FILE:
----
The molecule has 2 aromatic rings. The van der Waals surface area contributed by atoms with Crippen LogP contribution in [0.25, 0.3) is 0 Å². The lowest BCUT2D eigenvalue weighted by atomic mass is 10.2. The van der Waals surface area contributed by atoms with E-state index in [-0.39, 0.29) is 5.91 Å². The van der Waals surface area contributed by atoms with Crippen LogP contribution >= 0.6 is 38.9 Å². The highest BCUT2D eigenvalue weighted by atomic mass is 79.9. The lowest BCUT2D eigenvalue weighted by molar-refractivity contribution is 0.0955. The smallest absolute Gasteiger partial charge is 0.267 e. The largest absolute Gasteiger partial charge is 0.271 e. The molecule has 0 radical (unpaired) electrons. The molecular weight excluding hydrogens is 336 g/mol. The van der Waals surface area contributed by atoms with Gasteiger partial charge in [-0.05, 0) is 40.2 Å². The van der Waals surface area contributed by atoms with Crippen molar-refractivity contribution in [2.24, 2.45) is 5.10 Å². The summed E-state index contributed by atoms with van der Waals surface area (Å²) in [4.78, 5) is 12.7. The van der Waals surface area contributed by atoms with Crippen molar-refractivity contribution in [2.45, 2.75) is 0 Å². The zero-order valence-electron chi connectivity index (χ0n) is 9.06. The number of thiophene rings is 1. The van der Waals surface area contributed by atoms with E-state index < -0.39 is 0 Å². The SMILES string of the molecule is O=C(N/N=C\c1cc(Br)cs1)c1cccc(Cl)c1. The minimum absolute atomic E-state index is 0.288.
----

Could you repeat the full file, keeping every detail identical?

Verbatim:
The molecule has 2 aromatic rings. The van der Waals surface area contributed by atoms with Crippen LogP contribution in [0.25, 0.3) is 0 Å². The lowest BCUT2D eigenvalue weighted by atomic mass is 10.2. The van der Waals surface area contributed by atoms with E-state index in [-0.39, 0.29) is 5.91 Å². The van der Waals surface area contributed by atoms with Crippen LogP contribution >= 0.6 is 38.9 Å². The highest BCUT2D eigenvalue weighted by atomic mass is 79.9. The lowest BCUT2D eigenvalue weighted by molar-refractivity contribution is 0.0955. The smallest absolute Gasteiger partial charge is 0.267 e. The largest absolute Gasteiger partial charge is 0.271 e. The molecule has 0 radical (unpaired) electrons. The molecular weight excluding hydrogens is 336 g/mol. The van der Waals surface area contributed by atoms with Gasteiger partial charge in [-0.05, 0) is 40.2 Å². The van der Waals surface area contributed by atoms with Crippen molar-refractivity contribution in [2.24, 2.45) is 5.10 Å². The summed E-state index contributed by atoms with van der Waals surface area (Å²) in [4.78, 5) is 12.7. The van der Waals surface area contributed by atoms with Crippen molar-refractivity contribution in [2.45, 2.75) is 0 Å². The zero-order valence-electron chi connectivity index (χ0n) is 9.06. The number of thiophene rings is 1. The van der Waals surface area contributed by atoms with E-state index < -0.39 is 0 Å². The SMILES string of the molecule is O=C(N/N=C\c1cc(Br)cs1)c1cccc(Cl)c1. The minimum absolute atomic E-state index is 0.288.